Talking To Your Boss About Your Mental Health
Don’t fret, we’re all a little human.
By Bre D’Alessio South
The workplace can certainly feels like a space void of emotion. It’s the image of professionalism that sometimes holds us back from addressing our needs mentally and emotionally.
Think about it, when we verbally accept our new position and sign away our social security number and paycheck deposit options, there’s no box to check that inquires whether or not you are experiencing or coping with mental health issues. Additionally, most insurance companies barely cover mental health services in their policies. With these standards in place, it almost becomes natural for us to overlook and deflect our emotional well-being once we enter the office-- the “Leave it at at the door” mentality.
Until we can shift the workplace culture to being more emotionally inclined and better advocate for employees mental health, we’ll always feel like a nervous wreck upon navigating the conversation with your boss about your mental hygiene.
But truthfully, the conversation can become a little less daunting once you realize that you actually don’t have to disclose what exactly you’re suffering from or coping with (thanks to the Americans With Disabilities Act.) It’s important to lead the conversation with confidence and comfort because who else can better advocating for your own well-being? Think of the talk as one that will benefit both your emotional needs and the productivity of the company.
We’ve curated a four-step guide to help you prepare and breathe easy for the talk.
1. First, write out your needs
As someone who has generalized anxiety and depression, it’s important to have a flexible schedule and the opportunity to work remotely on occasion. There are days, where it can feel impossible to get out of bed. And if you’re also struggling with insomnia you can forget about it.
Ask yourself, what do your worst days look and feel like? What is an ideal work setting you need in order to get through that day or even the week? Writing the answers to these questions can help give you insights on what your needs are from your employer. And if you’re still unsure about your needs, it can help to write out what points you want to make clear during the talk.
It’s OK if you don’t know, but strongly feel that changes need to be made.
2. Ask your boss this—
What does mental health mean to you?
In a perfect world, everyone is totally in tune with mental health awareness and access to care. But we know this not to be true for most cases.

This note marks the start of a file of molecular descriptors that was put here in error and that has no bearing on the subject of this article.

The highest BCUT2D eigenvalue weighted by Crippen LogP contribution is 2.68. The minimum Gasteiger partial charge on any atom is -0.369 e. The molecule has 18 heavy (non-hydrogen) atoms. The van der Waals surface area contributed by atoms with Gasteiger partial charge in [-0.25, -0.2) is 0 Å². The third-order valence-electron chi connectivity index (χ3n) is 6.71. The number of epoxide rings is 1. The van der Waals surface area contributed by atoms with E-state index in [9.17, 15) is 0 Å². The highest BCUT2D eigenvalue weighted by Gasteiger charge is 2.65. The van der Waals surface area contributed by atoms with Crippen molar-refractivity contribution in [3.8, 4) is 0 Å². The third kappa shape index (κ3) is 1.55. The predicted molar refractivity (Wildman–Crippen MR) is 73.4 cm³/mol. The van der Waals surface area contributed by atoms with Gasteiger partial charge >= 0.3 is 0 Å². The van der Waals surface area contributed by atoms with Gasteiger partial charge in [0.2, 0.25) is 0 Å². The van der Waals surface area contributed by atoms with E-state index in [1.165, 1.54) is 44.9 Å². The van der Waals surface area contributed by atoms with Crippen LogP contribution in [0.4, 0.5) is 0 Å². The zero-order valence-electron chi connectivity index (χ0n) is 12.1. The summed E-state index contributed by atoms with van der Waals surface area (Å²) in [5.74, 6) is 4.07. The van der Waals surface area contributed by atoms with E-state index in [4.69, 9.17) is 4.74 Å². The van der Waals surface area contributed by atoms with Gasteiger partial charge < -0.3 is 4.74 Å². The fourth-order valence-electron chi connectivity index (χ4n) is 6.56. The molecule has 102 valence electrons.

A great way to start the conversation is to ask your boss, what mental health means to them? You might find that they are well-versed in the conversation of mental health already. And if not, this can be a great learning opportunity for the both of you. Throughout the discussion, you might not be able to gauge his or her level of comfortability. If there are any signs that your voice isn’t being valued or clearly heard, try resorting to your Human Resources (HR) manager. You can express to your boss that you wanted them to be aware of your potential accommodations and will have a further discussion with HR on next steps.
3. Know your rights
Legally, the Americans With Disabilities Act has a provision that serves employees with the Right to job accommodations so that they don’t cause “undue hardship” to an employer (ie: doesn’t totally derail the business). Also, note that you do not need to disclose any mental health information during your interview process. Legally, the Americans With Disabilities Act provides protection for employees with mental health issues (the ADA is required and covered for businesses with 15 employees or more.)
4. Pick the right place and time
Make sure you find a safe place to talk whether it’s behind closed doors or in a meeting space within the office. If you work in an open floor environment, maybe book a private meeting room or meet away from your desks. Or perhaps, maybe meeting over lunch or coffee can help lighten the mood for the conversation. Find a space that feels inviting and easeful for you.
There’s no guarantee of how you employer will respond to a conversation on mental health. Although, I’d like to think we (us movers and shakers of the mental health conversation) are re-wiring archaic practices from the past and can adapt ourselves in any role we fill. You got this.